The 1950s was the first decade which named and recognised the teenager; someone who was between childhood and adulthood. Teenagers started to develop their own fashions and styles. There were several popular, and now iconic, hairstyles for both teen boys and teen girls worn in the 50s.
Waves and Curls
Teenage girls in the 1950s would almost always want wavy or curly hair, this echoed the adult fashion of the era. Girls who didn't have naturally curly hair would sleep with hair wound round rags or rollers to curl it, and then use hairspray in the morning to set the curls. Some teen girls would even resort to perming their hair to achieve the curly look. Short haircuts were most popular, normally between chin and shoulder length.
The Poodle Cut
The poodle cut was also popular among teen girls. This was a hairstyle which was tightly curled and cut very short, into a bouffant on top of the head. This hairstyle was made famous by Lucille Ball of "I Love Lucy" fame. Again, these curls were often achieved either by natural curling with rags or rollers or by use of a chemical perm. In the 1950s, it was common for teens to perm hair at home.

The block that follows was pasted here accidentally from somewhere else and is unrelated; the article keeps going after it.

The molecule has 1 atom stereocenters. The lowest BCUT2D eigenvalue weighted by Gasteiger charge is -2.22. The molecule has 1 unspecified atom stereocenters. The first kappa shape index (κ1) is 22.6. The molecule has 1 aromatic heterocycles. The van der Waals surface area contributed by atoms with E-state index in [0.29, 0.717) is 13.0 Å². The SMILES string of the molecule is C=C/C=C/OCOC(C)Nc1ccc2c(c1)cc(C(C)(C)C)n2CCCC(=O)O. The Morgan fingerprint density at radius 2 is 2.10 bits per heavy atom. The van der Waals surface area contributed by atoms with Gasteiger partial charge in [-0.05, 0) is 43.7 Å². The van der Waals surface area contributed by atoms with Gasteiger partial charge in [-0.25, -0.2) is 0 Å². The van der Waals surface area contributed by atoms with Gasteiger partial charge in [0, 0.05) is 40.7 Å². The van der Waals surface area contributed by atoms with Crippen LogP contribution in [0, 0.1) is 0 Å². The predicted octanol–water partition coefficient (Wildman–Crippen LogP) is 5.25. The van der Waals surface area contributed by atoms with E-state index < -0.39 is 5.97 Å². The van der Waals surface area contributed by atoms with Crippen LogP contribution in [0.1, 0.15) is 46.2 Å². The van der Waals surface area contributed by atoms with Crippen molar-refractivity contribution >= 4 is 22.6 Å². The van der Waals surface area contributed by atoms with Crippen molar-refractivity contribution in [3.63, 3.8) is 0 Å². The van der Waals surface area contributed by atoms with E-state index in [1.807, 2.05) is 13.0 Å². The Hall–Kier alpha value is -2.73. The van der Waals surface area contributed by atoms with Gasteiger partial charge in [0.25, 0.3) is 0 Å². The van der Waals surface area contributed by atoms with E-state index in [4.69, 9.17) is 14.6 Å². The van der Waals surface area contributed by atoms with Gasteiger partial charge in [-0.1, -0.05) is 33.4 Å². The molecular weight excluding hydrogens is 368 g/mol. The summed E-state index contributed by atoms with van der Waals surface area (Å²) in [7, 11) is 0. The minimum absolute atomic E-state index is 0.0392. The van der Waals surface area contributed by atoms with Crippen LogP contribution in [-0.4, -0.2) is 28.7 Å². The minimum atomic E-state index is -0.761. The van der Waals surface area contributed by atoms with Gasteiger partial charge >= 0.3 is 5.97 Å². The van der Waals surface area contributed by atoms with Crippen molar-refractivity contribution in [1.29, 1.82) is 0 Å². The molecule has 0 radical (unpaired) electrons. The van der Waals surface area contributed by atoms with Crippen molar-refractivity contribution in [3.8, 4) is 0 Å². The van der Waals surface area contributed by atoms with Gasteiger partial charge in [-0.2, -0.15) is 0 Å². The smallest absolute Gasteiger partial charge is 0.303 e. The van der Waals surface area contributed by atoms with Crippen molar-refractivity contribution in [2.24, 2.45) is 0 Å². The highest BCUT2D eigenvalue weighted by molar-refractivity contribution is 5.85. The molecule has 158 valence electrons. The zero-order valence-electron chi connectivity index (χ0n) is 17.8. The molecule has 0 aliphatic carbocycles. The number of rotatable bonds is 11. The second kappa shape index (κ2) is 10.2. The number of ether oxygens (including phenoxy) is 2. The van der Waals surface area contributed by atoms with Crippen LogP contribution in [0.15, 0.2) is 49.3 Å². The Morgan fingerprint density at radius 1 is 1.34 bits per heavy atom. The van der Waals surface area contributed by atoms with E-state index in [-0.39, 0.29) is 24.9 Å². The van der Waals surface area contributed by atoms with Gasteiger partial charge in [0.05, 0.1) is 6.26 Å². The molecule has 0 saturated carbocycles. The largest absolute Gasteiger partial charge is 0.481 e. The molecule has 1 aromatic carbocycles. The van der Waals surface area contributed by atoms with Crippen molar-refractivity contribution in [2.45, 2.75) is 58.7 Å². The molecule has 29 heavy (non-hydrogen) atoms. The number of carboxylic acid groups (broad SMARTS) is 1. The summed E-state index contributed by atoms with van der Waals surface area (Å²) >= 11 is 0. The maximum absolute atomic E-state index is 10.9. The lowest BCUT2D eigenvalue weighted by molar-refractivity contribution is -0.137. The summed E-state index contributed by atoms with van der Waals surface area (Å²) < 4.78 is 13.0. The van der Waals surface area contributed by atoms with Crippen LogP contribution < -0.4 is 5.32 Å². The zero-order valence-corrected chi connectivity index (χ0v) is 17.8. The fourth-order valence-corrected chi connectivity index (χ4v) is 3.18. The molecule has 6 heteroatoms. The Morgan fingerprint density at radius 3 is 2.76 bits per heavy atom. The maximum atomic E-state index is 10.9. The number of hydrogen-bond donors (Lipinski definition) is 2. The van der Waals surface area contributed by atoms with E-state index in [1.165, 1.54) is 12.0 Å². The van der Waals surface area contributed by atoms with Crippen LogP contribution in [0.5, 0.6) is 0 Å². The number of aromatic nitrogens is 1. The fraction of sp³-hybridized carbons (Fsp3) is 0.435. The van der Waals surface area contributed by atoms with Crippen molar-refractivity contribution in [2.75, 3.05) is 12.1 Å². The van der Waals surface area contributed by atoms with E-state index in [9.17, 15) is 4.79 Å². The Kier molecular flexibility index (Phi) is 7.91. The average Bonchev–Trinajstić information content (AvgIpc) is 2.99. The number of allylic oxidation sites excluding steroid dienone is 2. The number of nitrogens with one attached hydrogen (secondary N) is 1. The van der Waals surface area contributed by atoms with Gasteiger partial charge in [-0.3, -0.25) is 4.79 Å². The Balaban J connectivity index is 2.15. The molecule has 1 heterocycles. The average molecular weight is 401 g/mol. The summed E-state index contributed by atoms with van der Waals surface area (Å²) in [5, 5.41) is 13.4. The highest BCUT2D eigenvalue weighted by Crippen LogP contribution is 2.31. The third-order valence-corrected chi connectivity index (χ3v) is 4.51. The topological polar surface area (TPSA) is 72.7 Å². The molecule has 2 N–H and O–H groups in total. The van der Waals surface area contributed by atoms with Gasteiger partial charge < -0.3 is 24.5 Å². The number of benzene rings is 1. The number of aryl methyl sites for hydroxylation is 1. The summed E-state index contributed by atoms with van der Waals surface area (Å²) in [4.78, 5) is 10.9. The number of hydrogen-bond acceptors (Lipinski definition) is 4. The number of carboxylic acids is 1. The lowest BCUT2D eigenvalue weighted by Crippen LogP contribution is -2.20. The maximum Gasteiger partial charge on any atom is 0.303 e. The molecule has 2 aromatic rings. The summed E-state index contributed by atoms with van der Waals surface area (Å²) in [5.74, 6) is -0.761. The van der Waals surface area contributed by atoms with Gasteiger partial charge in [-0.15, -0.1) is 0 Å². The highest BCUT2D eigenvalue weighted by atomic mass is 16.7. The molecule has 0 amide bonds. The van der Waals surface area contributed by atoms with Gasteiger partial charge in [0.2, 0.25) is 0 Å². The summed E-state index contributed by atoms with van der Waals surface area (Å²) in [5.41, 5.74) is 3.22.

Teenage boys in the 1950s often sported a quiff, which is arguably one of the most iconic hairstyles of the decade. It was especially popular with members of subcultures who considered themselves to be rebellious, such as "rockers," "teddy boys" or "greasers." Boys usually wore the quiff with long sideburns, and sometimes in conjunction with a centre parting at the back off the head, known as a ducktail.
The Crew Cut
For teen boys of the 1950s who considered themselves more conservative, the crew cut was a common choice of hairstyle. The crew cut was a closely cropped haircut of an even length all over. A popular variation on the crew cut was the flat top. This was where the sides of the hair were shaved close, but the top of the hair was slightly longer and shaved to create a plateau on top of the head.